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Local teachers honored

Posted: December 9, 2008 10:35 p.m.
Updated: December 10, 2008 4:59 a.m.
Watching autistic children - who normally go through life silent and alone - make new friends is far more important to Julie Hildebrand than receiving an award.

But the Charles Helmers Elementary School special-education teacher and fellow educator Cheryle Erlich said they were honored to be given a 2008 California School Board Association Golden Bell Award for their work with autistic and general students.

The "buddy program," which pairs 28 regionalized autistic special-education students with general-education peers of the same age, has blossomed into an award-winning program during the past three years as children learn to accept each other despite their physical or mental differences.

Joan Lucid, Saugus Union School District assistant superintendent sees the program as a blessing.

"I've been over to that school and watched the interaction between the kids, and it's wonderful to see some of the children who may not have been accepted and cared for to have friends," Lucid said.

"That's the blessing that's come out of it," she said. "Everyone feels they have gotten some kind of learning out of it."

Hildebrand said students in first through third grades participate in the program.

"We get together for different parts of the day, like lunch and recess, PE, the library and assemblies," she said. "We are trying to let the children form bonds, and the kids have really benefited from it."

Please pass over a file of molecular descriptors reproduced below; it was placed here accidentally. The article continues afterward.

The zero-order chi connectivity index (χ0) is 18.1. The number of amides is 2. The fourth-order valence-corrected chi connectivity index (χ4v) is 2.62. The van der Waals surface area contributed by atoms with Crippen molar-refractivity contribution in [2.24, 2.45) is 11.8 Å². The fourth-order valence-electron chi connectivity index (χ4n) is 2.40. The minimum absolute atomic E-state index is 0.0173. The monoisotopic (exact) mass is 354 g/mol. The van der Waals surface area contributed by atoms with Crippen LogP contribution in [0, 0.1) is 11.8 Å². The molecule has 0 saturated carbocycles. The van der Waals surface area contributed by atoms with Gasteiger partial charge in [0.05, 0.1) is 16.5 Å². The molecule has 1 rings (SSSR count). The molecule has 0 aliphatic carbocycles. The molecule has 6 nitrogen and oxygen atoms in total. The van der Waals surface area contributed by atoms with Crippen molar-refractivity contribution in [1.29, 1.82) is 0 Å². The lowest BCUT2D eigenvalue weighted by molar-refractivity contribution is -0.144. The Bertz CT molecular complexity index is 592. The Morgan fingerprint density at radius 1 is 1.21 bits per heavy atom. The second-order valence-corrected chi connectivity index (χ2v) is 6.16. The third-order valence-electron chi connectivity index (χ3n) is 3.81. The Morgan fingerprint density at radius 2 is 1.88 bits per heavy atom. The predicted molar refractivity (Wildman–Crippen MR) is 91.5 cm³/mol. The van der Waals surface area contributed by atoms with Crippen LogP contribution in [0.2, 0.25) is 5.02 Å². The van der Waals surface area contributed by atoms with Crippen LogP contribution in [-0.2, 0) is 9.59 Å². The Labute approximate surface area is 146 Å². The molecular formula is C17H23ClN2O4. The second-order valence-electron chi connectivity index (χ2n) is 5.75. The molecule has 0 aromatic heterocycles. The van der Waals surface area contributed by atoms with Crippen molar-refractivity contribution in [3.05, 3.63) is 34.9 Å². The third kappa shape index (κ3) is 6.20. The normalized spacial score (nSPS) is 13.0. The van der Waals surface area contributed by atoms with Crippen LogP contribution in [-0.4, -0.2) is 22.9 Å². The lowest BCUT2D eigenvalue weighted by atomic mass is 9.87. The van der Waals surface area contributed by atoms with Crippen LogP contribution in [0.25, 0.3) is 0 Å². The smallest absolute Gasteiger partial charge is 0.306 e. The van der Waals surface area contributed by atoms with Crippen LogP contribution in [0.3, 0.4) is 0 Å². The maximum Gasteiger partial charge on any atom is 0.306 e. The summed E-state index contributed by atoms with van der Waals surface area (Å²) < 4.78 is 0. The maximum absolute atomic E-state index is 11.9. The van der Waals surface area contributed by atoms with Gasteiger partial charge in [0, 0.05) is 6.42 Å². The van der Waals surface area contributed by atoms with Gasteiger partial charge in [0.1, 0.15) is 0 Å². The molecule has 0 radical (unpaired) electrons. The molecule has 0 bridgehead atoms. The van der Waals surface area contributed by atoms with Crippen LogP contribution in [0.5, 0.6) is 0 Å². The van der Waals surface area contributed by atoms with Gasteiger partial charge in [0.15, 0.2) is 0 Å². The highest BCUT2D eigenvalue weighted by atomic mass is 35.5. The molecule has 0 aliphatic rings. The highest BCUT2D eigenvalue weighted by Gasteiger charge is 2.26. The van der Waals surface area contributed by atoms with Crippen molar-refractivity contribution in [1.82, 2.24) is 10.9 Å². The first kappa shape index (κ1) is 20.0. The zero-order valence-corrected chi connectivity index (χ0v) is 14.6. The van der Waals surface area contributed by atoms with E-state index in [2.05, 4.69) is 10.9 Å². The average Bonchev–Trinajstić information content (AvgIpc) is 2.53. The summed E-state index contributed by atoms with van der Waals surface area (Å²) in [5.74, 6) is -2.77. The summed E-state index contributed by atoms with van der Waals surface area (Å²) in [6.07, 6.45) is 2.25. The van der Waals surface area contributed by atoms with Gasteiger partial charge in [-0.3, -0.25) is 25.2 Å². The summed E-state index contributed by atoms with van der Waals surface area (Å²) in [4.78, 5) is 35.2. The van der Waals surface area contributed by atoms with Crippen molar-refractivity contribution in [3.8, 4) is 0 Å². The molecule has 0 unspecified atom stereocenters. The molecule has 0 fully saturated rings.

For autistic children, who are often withdrawn, the peer program helps take them out of their shells.

"They have grown through making personal relationships," Hildebrand said. "I have a population of kids who don't make friendships easily and don't desire to be around other kids. But now, since we've started this program, they are searching out other kids."

When the general-education kids first started the peer-to-peer program, Hildebrand said, a feeling of trepidation existed.

"The first year we did this, the (autistic kids) were unsure. They were really wary," Hildebrand said. "A lot of them are non-verbal and might have to learn to behave appropriately. The (general education) kids would back away and look at them funny."

Time has proven to be a patient teacher, however, and the entire school's population has learned a worthwhile lesson.

"Now the kids will come up to us. It's been a really good thing - just the idea that (general education) kids are getting to know kids with special needs and understanding them," she said.

One of Hildebrand's most proud achievements is seeing autistic kids be accepted as kids.

"Parents come up to me and tell me that their (autistic kids) get invited to birthday parties," she said.
"The thing my parents tell me most is that ‘this is the first time my kids have ever had a friend.'"

The Golden Bell Awards honors excellence in education by recognizing outstanding school districts and county offices of education in California.

"Our school leaders are making a difference every day in the lives of our students, and the recipients of this award have demonstrated exactly that," said Kathy Kinley, California School Board Association president.


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